This GT Alert covers the following:

  • Tennessee district court invalidates IRS micro-captive reporting requirements in CIC Services, LLC v. IRS.
  • Background on disclosure requirements for taxpayers and material advisors.
  • CIC Services holding: IRS failed to comply with the notice-and-comment procedure under APA; issuance of Notice 2016-66 was arbitrary and capricious.
  • Decision’s far-reaching implications for IRS’s identification of reportable transactions.

In CIC Services, LLC v. IRS, the U.S. District Court for the Eastern District of Tennessee invalidated Notice 2016-66 for failing to comply with the Administrative Procedure Act (APA). Notice 2016-66 prescribed disclosure requirements for taxpayers and material advisors involved in certain micro-captive transactions. To remedy the harm caused by Notice 2016-66, the district court ruled the IRS must return information it obtained under the notice to taxpayers and material advisors. On the heels of the Sixth Circuit’s decision in Mann Construction, Inc. v. U.S.CIC Services illustrates that IRS rulemaking is vulnerable to challenge on APA grounds. For a more detailed explanation of the holding in Mann Construction, please see, “6th Circuit Rules IRS Must Follow Administrative Procedure Act in ‘Listing’ Transactions, Raising Questions on Extent of Case’s Application.”

Background on Disclosure Requirements for Taxpayers and Material Advisors

The Internal Revenue Code provides multiple disclosure requirements for reportable transactions: (i) taxpayers who participate in reportable transactions are required to disclose their participation under I.R.C. § 6011; and (ii) material advisors who advise taxpayers in connection with reportable transactions are required to disclose the transactions under I.R.C. § 6011 and maintain a list of advisees under I.R.C. § 6112. A “reportable transaction” is defined as a transaction that has potential for tax avoidance or evasion. Reportable transactions include multiple categories. CIC Services concerned a “transaction of interest.” A “transaction of interest” is defined as “a transaction that is the same or substantially similar to one of the types of transactions the IRS has identified by notice, regulation, or other form of published guidance as a transaction of interest.” The failure of taxpayers or material advisors to comply with the disclosure requirements can result in the imposition of civil penalties under I.R.C.§§ 6707A or 6707, respectively. Where the failure to disclose was willful, taxpayers and material advisors may be subject to criminal prosecution under I.R.C. § 7203.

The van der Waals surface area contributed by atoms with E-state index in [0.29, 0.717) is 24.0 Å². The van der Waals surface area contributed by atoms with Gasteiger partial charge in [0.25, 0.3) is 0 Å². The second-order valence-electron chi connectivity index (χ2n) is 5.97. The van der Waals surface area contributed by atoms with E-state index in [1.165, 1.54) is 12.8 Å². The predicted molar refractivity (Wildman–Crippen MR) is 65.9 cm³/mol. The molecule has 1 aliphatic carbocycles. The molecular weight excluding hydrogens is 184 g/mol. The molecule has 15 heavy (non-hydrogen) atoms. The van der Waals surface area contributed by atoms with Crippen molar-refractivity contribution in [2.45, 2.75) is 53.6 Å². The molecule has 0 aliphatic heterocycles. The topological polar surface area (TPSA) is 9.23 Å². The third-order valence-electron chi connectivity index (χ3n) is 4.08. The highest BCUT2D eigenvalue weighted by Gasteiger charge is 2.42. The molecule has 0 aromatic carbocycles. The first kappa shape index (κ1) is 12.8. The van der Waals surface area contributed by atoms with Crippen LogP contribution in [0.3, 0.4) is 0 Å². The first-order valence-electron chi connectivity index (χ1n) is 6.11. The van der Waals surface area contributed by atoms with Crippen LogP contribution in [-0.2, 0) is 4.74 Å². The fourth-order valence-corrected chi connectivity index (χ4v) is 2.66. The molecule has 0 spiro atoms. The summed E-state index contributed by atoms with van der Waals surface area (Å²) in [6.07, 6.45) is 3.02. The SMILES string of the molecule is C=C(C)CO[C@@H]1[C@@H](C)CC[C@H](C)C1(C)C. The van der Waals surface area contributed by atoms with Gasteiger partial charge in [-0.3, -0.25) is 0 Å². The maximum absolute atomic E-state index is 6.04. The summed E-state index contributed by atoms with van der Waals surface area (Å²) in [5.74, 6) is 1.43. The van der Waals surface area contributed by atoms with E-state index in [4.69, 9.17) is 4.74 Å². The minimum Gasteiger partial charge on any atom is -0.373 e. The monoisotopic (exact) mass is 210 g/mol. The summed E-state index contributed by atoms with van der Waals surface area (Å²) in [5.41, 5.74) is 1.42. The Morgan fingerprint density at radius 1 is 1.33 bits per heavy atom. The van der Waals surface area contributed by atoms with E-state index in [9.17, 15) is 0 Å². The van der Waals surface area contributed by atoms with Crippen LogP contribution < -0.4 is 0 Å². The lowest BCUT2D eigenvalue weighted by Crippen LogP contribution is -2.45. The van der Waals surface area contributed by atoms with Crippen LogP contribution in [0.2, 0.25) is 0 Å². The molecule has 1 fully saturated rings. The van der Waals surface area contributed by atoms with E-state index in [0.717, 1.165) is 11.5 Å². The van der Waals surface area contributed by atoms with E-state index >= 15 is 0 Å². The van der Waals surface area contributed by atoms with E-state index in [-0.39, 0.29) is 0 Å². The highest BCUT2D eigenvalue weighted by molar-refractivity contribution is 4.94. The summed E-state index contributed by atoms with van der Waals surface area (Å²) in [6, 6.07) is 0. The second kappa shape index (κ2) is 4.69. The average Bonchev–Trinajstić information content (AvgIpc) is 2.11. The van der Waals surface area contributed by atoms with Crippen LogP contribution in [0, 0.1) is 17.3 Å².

CIC Services Holding

In Notice 2016-66, the IRS identified certain micro-captive transactions as “transactions of interest” for purposes of applying the disclosure requirements for taxpayers and material advisors. According to the notice, micro-captive transactions have a potential for tax avoidance or evasion. CIC Services manages captive insurance companies and, therefore, it anticipated that the costs of complying with Notice 2016-66 would be significant. It sought a preliminary injunction to prevent the IRS from enforcing the disclosure requirements. The district court initially denied CIC Service’s motion for lack of subject matter jurisdiction under the Anti-Injunction Act (AIA). CIC Services appealed, and the Supreme Court ultimately ruled that the AIA did not preclude a pre-enforcement challenge of Notice 2016-66.